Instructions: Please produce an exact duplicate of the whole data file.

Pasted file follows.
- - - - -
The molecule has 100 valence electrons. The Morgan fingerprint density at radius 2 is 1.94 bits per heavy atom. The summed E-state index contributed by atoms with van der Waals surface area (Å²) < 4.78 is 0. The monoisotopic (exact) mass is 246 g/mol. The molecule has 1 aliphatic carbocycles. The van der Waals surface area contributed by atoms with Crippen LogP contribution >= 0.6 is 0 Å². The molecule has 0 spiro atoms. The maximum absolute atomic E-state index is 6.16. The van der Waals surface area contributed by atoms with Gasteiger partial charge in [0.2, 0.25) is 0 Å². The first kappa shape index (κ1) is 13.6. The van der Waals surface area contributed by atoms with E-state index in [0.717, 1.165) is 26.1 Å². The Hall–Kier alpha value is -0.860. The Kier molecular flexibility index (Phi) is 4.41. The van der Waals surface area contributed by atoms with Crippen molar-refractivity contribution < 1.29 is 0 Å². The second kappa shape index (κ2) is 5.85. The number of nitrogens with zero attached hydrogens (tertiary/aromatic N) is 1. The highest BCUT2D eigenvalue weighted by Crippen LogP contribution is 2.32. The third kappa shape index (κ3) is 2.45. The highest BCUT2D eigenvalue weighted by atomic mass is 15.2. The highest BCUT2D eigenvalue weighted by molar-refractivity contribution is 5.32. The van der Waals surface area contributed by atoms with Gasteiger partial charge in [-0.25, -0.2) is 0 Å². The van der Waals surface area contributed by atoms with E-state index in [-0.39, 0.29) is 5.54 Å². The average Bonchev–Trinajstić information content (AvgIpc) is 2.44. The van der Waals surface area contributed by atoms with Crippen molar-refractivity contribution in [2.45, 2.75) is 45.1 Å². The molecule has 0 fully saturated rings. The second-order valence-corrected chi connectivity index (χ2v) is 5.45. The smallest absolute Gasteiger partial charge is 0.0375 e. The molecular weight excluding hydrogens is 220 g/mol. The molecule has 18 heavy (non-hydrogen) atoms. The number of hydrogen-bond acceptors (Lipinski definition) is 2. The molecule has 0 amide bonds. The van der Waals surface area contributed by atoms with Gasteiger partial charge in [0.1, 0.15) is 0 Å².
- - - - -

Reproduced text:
The molecule has 100 valence electrons. The Morgan fingerprint density at radius 2 is 1.94 bits per heavy atom. The summed E-state index contributed by atoms with van der Waals surface area (Å²) < 4.78 is 0. The monoisotopic (exact) mass is 246 g/mol. The molecule has 1 aliphatic carbocycles. The van der Waals surface area contributed by atoms with Crippen LogP contribution >= 0.6 is 0 Å². The molecule has 0 spiro atoms. The maximum absolute atomic E-state index is 6.16. The van der Waals surface area contributed by atoms with Gasteiger partial charge in [0.2, 0.25) is 0 Å². The first kappa shape index (κ1) is 13.6. The van der Waals surface area contributed by atoms with E-state index in [0.717, 1.165) is 26.1 Å². The Hall–Kier alpha value is -0.860. The Kier molecular flexibility index (Phi) is 4.41. The van der Waals surface area contributed by atoms with Crippen molar-refractivity contribution < 1.29 is 0 Å². The second kappa shape index (κ2) is 5.85. The number of nitrogens with zero attached hydrogens (tertiary/aromatic N) is 1. The highest BCUT2D eigenvalue weighted by Crippen LogP contribution is 2.32. The third kappa shape index (κ3) is 2.45. The highest BCUT2D eigenvalue weighted by atomic mass is 15.2. The highest BCUT2D eigenvalue weighted by molar-refractivity contribution is 5.32. The van der Waals surface area contributed by atoms with Gasteiger partial charge in [-0.25, -0.2) is 0 Å². The van der Waals surface area contributed by atoms with E-state index in [-0.39, 0.29) is 5.54 Å². The average Bonchev–Trinajstić information content (AvgIpc) is 2.44. The van der Waals surface area contributed by atoms with Crippen molar-refractivity contribution in [2.45, 2.75) is 45.1 Å². The molecule has 0 fully saturated rings. The second-order valence-corrected chi connectivity index (χ2v) is 5.45. The smallest absolute Gasteiger partial charge is 0.0375 e. The molecular weight excluding hydrogens is 220 g/mol. The molecule has 18 heavy (non-hydrogen) atoms. The number of hydrogen-bond acceptors (Lipinski definition) is 2. The molecule has 0 amide bonds. The van der Waals surface area contributed by atoms with Gasteiger partial charge in [0.1, 0.15) is 0 Å².